Not long ago I got to know it's actually possible to build an FM transmitter out of a Raspberry Pi 1, and I thought "Woah! Could I really use it to stream my music to my old car radio system?!"

And guess what? I had a spare RPi laying on my desk and eating the dust, just praying for me to pick it up and do something with it... so I did.

UPDATE: From version 0.6 onwards, ALL models supported!

PS: download links are on the bottom of this page.

Here's what I expected:

  • Stereo Transmission
  • MP3 shuffle from USB drive/pen/key

Google didn't help me this time, as I found no decent implementation, except for this one, which uses PiFm and claims to be stereo (according to their documentation here, but it’s not.)
I tried few times with their latest version but had no luck: the audio signal was still being sent in mono on my system.

There I got frustrated and started googling around, desperately looking for an explanation , and guess who I found?

This little guy, here, PiFmRDS. I don’t know why didn’t I found it before, but here it is! A perfectly-working stereo FM transmitter + RDS!
that’s actually more than I asked for!

I gave it a try and it behaved just perfect, except for… piping.

I was really happy with pifm’s ability to process pretty much any kind of pipe I was feeding him with, but I couldn’t say the same for PiFmRDS: it caused not few headaches before I was able to stream something (mp3) compressed with it.

Then my journey began: since nobody seems to have built anything around it (I still wonder why) like they did with pifm, after a few mumbling I thought: why don’t I make one?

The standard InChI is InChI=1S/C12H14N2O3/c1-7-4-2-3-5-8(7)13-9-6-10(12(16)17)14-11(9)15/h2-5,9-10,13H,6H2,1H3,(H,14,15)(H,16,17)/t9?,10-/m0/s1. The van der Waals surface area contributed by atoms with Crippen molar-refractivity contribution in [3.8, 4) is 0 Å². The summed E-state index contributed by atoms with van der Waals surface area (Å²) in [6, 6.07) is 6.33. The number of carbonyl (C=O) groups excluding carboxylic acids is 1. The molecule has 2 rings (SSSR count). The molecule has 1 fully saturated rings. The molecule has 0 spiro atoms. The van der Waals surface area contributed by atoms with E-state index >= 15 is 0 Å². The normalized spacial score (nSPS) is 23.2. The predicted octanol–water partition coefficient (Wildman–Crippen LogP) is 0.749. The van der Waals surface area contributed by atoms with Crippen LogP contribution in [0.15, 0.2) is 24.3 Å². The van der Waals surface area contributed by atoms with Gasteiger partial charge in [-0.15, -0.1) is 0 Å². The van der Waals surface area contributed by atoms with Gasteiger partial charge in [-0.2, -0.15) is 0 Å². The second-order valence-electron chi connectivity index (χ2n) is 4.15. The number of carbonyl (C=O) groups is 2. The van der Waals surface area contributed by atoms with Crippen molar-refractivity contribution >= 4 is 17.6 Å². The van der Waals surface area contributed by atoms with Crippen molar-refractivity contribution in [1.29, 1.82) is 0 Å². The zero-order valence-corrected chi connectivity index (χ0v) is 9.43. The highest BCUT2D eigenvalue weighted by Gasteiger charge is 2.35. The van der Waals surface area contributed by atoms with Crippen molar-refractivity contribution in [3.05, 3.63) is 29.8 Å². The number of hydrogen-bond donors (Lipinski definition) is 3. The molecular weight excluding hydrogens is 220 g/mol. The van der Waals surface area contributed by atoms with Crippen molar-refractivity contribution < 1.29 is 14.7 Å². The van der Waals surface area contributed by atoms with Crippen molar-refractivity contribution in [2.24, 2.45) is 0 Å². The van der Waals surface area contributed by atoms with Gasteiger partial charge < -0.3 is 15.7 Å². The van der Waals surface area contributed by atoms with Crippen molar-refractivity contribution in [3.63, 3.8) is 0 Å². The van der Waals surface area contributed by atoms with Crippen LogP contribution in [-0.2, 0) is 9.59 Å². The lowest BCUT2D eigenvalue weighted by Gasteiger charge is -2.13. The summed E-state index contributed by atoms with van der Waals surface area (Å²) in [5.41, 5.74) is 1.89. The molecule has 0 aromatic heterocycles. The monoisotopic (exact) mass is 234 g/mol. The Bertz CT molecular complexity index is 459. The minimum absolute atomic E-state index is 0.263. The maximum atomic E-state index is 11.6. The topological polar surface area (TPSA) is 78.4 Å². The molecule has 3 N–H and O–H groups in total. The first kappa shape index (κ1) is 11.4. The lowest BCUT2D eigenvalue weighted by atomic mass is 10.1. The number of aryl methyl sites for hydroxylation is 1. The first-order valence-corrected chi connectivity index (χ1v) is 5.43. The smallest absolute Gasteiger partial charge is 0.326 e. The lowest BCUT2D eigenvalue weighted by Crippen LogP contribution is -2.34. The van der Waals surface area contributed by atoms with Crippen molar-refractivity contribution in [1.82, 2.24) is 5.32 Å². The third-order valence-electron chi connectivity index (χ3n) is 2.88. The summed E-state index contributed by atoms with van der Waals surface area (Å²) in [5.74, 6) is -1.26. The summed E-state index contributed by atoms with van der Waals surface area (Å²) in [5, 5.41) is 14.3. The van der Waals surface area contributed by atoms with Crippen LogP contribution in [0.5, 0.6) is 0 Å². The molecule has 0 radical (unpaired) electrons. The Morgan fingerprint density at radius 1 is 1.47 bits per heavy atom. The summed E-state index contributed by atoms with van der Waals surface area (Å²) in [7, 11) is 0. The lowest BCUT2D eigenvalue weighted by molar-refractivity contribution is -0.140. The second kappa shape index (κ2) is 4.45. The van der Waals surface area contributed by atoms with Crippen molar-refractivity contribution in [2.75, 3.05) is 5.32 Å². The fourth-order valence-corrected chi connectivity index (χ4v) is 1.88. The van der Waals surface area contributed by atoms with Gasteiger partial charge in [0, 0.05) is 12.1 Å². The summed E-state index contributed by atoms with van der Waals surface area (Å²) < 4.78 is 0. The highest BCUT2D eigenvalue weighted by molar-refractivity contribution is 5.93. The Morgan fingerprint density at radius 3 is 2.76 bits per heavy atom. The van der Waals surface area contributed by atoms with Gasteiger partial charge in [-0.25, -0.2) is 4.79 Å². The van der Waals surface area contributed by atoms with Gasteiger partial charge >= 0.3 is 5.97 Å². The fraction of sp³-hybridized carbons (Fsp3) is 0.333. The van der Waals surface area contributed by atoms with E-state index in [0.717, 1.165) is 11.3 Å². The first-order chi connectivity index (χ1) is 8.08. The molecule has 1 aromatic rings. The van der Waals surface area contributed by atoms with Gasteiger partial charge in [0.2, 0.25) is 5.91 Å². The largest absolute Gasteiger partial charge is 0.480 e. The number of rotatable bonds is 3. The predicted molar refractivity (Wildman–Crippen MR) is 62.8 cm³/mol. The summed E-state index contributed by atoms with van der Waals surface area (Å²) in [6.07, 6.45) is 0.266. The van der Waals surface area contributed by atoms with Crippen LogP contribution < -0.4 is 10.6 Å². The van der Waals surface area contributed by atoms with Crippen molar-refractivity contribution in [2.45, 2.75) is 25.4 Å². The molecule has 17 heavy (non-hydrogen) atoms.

Then I started (not really) coding for a decent solution for shuffling all the mp3s in a usb drive.
At this point, As I know myself pretty well, I should have known that this was not something I would have stopped working on so early.

The system was working fine, and I was also able to issue the name of the song thru RDS; just nothing to complain. Then I came out with an idea : If it is just working this well, why don’t I make the Raspberry A2DP compatible, so I can stream all of my music directly from my phone?

Of course, back in that moment, I had no idea what kind of issues I was heading to…

When I first found this article on instructables I thought “that’s pretty easy!” , having done that, the step for streaming it thru FM shouldn't be that long... shouldn't be?

I made a little benefit out of that post, but it wasn’t just enough.
Also specific googling like a dumb didn’t help too much on that subject, since there was too old documentation fooling me around, and hell no, it won’t all work on Debian 8.

To keep it short, here’s my HOW-TO out of dozen hours spent scratching my head, and I hope you could benefit too.

I'm attaching my schematic here to get an overview of what's going on:

Since i'm attaching the full dd image download link too, I will just spend few words on what you can't see from this schematic:


Since starting pulseaudio daemon (needed for A2DP server) was causing a huge audio quality loss and significant latency, I had to debug what was going on before and after pulseaudio being loaded:

Fortunately, that was quick.
Loading the Pi's audio card driver caused strange consequences that are above my comprehension, but two things were sure:
1) I don't need Pi's audio card driver while streaming with PiFmRDS over GPIO
2) I don't need ipv6 either, do i?
so I disabled both:


blacklist snd_bcm2835  
blacklist ipv6  

To handle a bluetooth connection I needed the following in


KERNEL=="input[0-9]*", RUN+="/usr/lib/udev/bluetooth"  

Of course we need to place the bluetooth script in that RUN location
Here's where I took advantage of instructables.
For my implementation I didn't need the full script, but the "name who's connected" part was cool:

echo "Executing bluetooth script...|$ACTION| >> /var/log/bluetooth_dev  
ACTION=$(expr "$ACTION" : "\([a-zA-Z]\+\).*")